How Should Companies Best Staff the Teams That Perform Software Maintenance on Their Systems?

With some 80% of a system’s cost over its life cycle stemming from maintenance, this can easily be a million-dollar question, especially for larger companies spending sizable sums on maintenance every year.


Michel Benaroch, professor of information systems, and Kalle Lyytinen, the Iris S. Wolstein Professor of Management Design at Case Western Reserve University's Weatherhead School of Management, provide some answers in a paper recently published in IEEE Transactions on Software Engineering.


Their study considers how certain team attributes—instability and knowledge-diversity—interact with different levels of software complexity. Even as a system evolves with bug fixes and added or expanded features over a life span of as many as 25 or 40 years, “the system side is challenging but relatively stable and manageable,” says Benaroch. The teams, by contrast, are typically instable, frequently changing their membership as individuals leave for new jobs or promotions or join to bring in specific expertise.


“Theory and intuition say that perhaps you need to have a stable team to work on a more complex system, with many members who have worked on it and with each other in the past, so their productivity is going to be higher,” says Benaroch. “But a number of previous studies actually found the opposite. This is where our study jumps in.”


Instead of looking at a single complex system in a lab setting, as prior studies did, the authors worked with rich, real-world data from a large financial institution. The extensive portfolio covers over 400 systems maintained by thousands of personnel in teams across 30 countries, allowing the researchers to see how software complexity varies within and across systems.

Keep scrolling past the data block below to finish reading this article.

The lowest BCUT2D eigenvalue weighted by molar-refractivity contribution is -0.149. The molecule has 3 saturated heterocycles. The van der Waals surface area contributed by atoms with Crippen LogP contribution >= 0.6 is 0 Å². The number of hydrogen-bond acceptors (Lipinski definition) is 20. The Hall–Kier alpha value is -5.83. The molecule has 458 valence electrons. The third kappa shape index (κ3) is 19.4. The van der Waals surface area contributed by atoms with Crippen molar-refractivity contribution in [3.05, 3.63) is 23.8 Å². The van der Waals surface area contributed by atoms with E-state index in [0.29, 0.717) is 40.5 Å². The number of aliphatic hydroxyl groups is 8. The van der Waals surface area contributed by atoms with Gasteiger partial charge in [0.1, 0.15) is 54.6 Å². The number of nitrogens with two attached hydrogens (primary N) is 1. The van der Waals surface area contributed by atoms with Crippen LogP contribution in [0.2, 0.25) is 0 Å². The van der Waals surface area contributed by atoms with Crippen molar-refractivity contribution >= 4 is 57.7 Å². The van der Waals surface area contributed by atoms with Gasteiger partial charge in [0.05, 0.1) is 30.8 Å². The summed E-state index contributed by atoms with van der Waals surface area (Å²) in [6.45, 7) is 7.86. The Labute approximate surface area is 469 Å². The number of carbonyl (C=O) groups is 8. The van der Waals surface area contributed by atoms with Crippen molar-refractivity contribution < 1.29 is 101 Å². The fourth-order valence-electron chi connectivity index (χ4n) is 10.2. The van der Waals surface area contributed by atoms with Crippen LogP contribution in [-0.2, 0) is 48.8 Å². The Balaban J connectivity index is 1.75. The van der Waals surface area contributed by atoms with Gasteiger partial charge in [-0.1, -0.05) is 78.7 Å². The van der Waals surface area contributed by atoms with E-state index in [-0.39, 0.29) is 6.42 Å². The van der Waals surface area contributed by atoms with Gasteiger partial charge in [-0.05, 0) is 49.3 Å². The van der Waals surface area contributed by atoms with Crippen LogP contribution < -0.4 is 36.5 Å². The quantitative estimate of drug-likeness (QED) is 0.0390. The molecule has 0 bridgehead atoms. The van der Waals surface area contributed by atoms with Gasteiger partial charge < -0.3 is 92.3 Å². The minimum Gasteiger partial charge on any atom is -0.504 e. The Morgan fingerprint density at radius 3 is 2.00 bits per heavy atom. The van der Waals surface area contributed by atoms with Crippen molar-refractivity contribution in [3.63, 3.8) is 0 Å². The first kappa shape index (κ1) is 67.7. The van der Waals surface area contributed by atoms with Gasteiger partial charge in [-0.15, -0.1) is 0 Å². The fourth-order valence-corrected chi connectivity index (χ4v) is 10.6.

Benaroch and Lyytinen also assumed a nonlinear exponential, rather than linear, relationship between software complexity and maintenance productivity. Above a certain level, even a small increase in complexity results in a big drop in productivity. This updated view, supported by past research, allowed them to distinguish between systems with high and low levels of complexity. “That's where we find that the results correspond with intuition and with theory,” says Benaroch. “When system complexity grows very high, the instability of the team is detrimental to maintenance productivity.” 


In addition, the researchers examined the diversity of knowledge and skills within teams, for example, specialists in database design, information security or system resilience. They found that in high complexity systems, high diversity of skill sets lowers productivity, as experts in different fields, speaking different specialized languages, need more information exchanges and coordination to get on the same page.


“The takeaway for companies is that you can’t treat all systems the same,” Benaroch summarizes. “You really need to pay attention when things are very complex, because that's when you're going to start paying the price for poorly staffing teams based on who is available at the moment and based on what additional expertise are needed on the team to make up for lack of familiarity with a system.” Conversely, “if our findings can allow an organization to become just 5 or 10% more productive on maintenance, that can be translated to large amounts of money on an annual basis.”


Benaroch, M., and Lyytinen, K., "How Much Does Software Complexity Matter for Maintenance Productivity? The Link Between Team Instability and Diversity," IEEE Transactions on Software Engineering, 2002, 1-17.



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